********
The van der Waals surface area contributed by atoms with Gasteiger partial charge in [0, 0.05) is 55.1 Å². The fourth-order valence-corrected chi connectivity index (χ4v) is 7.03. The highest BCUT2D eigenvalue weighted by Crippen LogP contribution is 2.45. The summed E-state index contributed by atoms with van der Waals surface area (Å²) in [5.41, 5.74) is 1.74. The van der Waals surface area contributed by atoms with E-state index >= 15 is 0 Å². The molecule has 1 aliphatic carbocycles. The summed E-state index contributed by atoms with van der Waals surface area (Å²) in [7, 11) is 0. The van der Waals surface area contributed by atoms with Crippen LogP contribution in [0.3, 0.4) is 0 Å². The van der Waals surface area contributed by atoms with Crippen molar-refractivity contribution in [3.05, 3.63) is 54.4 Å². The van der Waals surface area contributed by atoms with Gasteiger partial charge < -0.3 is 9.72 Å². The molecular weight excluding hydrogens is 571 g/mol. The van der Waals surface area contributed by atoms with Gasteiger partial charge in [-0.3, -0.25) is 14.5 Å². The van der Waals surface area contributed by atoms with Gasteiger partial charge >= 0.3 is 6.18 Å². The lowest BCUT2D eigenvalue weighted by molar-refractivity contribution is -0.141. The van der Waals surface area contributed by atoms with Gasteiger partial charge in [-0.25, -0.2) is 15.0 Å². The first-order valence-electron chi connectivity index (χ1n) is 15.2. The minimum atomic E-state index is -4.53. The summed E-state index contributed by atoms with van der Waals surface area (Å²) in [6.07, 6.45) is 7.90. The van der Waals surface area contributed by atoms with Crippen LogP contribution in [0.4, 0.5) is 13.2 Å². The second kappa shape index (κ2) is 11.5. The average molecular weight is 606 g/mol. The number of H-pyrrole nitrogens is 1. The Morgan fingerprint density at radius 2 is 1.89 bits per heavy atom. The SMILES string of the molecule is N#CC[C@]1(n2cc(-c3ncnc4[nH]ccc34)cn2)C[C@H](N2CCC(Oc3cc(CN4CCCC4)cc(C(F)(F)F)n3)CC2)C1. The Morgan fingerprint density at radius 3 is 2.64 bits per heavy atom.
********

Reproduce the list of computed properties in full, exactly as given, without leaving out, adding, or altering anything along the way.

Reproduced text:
The van der Waals surface area contributed by atoms with Gasteiger partial charge in [0, 0.05) is 55.1 Å². The fourth-order valence-corrected chi connectivity index (χ4v) is 7.03. The highest BCUT2D eigenvalue weighted by Crippen LogP contribution is 2.45. The summed E-state index contributed by atoms with van der Waals surface area (Å²) in [5.41, 5.74) is 1.74. The van der Waals surface area contributed by atoms with E-state index >= 15 is 0 Å². The molecule has 1 aliphatic carbocycles. The summed E-state index contributed by atoms with van der Waals surface area (Å²) in [7, 11) is 0. The van der Waals surface area contributed by atoms with Crippen LogP contribution in [0.3, 0.4) is 0 Å². The van der Waals surface area contributed by atoms with Crippen molar-refractivity contribution in [3.05, 3.63) is 54.4 Å². The van der Waals surface area contributed by atoms with Gasteiger partial charge < -0.3 is 9.72 Å². The molecular weight excluding hydrogens is 571 g/mol. The van der Waals surface area contributed by atoms with Gasteiger partial charge in [-0.3, -0.25) is 14.5 Å². The van der Waals surface area contributed by atoms with Gasteiger partial charge >= 0.3 is 6.18 Å². The lowest BCUT2D eigenvalue weighted by molar-refractivity contribution is -0.141. The van der Waals surface area contributed by atoms with Gasteiger partial charge in [-0.25, -0.2) is 15.0 Å². The first-order valence-electron chi connectivity index (χ1n) is 15.2. The minimum atomic E-state index is -4.53. The summed E-state index contributed by atoms with van der Waals surface area (Å²) in [6.07, 6.45) is 7.90. The van der Waals surface area contributed by atoms with Crippen LogP contribution in [0.4, 0.5) is 13.2 Å². The second kappa shape index (κ2) is 11.5. The average molecular weight is 606 g/mol. The number of H-pyrrole nitrogens is 1. The Morgan fingerprint density at radius 2 is 1.89 bits per heavy atom. The SMILES string of the molecule is N#CC[C@]1(n2cc(-c3ncnc4[nH]ccc34)cn2)C[C@H](N2CCC(Oc3cc(CN4CCCC4)cc(C(F)(F)F)n3)CC2)C1. The Morgan fingerprint density at radius 3 is 2.64 bits per heavy atom.